Agnes Ludwig Riddle
Agnes Ludwig Riddle
Date of Birth
Born 1865 Died 1930
Described as a “Wonder Woman”, “modern Joan of Arc”, and “one of the most forceful characters in Colorado for integrity in politics and government”, Agnes Ludwig Riddle was a champion to all underrepresented Coloradoans. She was the first woman to serve in both houses of a State General Assembly, in the whole country; as a two-term State Representative (1911-1915) and Colorado’s second woman State Senator (1917-1920).
At the age of 16, Riddle immigrated from Germany, became a nurse/midwife and moved to work at a hospital in Colorado. She married dairyman Joseph Riddle, became an authority on farming and drastically improved conditions for the farmers, wives, and children. Through her eﬀorts as Secretary & Organizer of the Colorado State Grange, it became one of the strongest organizations in Colorado. The Riddles donated land to create the Glendale Grange, becoming the center for education and social life in the area. As a member of the State Board of Agriculture, she was instrumental in securing state appropriations for the women’s building at the Agriculture College in Fort Collins, where she was on the advisory board, creating health and educational programs for the farmers in the most rural areas. Riddle’s faith was extremely important, and she served as Superintendent and Sunday school teacher of an all-faith school for more than a dozen years.
Riddle continuously and tirelessly fought for all women, children, orphans, people of color, the poor, immigrants, workers/ laborers, farmers, and miners. Serving on many legislative committees, she sponsored and passed numerous amendments and laws, including: the eight-hour workday, 40-hour work week, minimum wage, child welfare, workplace safety, dairy and farm improvements, compensation and protection for destitute mothers’ appropriations to the State Board of Health and State Board of Agriculture, among others. She helped to create and establish the State Child Welfare Bureau, Oﬃce of State Dairy Commissioner, and a State Home for Women. She sponsored joint resolutions for Colorado’s support to establish the National Department of Education, the signing of the Treaty of Versailles, and was the only woman Senator in the US to bring forth the Ratification of the 19th Amendment – Women’s Suﬀrage – to U.S. Constitution. Although winning her oﬃces as a Republican, Riddle always voted her conscience, often crossing party lines. She also ran as a Progressive, and established the National Anti-Klan party. Labeled as “one of the country’s ablest speakers”, she traveled throughout the country promoting the Grange, National Suﬀrage, and the Red Cross.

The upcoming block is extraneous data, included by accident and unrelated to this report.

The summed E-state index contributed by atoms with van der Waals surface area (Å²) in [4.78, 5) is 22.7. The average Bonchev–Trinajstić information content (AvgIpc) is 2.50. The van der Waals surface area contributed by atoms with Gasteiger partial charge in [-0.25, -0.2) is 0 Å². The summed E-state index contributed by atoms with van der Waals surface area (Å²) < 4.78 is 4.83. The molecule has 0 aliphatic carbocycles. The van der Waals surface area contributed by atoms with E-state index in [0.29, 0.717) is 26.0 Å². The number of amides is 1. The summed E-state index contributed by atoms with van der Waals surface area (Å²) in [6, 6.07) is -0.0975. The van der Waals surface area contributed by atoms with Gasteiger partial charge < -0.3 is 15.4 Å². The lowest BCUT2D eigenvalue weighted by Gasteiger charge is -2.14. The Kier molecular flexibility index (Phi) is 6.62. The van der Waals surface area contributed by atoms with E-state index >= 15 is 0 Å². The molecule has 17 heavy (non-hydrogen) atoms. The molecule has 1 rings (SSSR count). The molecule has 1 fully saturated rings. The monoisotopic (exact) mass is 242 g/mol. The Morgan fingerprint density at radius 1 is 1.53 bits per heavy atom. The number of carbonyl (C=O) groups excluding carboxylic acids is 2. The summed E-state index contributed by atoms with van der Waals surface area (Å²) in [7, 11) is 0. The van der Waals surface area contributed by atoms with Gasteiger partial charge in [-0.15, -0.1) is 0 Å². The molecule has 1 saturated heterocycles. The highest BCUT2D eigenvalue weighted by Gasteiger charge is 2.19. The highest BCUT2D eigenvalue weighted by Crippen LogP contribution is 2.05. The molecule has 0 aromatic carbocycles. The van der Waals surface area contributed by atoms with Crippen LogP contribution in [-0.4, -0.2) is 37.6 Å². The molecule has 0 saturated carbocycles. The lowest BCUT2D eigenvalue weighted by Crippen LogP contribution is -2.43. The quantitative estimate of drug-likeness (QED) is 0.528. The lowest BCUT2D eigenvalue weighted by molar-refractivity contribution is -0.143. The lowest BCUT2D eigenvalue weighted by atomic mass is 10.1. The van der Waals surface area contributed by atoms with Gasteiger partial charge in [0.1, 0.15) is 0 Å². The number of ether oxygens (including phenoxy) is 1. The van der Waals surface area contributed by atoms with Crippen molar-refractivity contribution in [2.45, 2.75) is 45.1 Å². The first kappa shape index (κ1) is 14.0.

Integral to Allied success during WWI, Riddle was chosen by President Wilson and Hoover (US food Administration) to aid in the “great food problem”, she rallied support traveling across the state speaking and teaching methods of food preservation and conservation, while coordinating with farmers on food shipments. Serving as Executive Committee member of the Women’s Council of Defense, she worked to safeguard crops and in legislature, proposed a bill that outlawed the monopoly and destruction of food and to stop price rigging.
Agnes Ludwig Riddle’s extraordinary life of service inspired and influenced generations, she changed ingrained, social attitudes and institutions, and raised the standard of living for all. Internationally, she was not only used as an example for Suﬀrage, but a case for women in leadership roles and serving in oﬃce.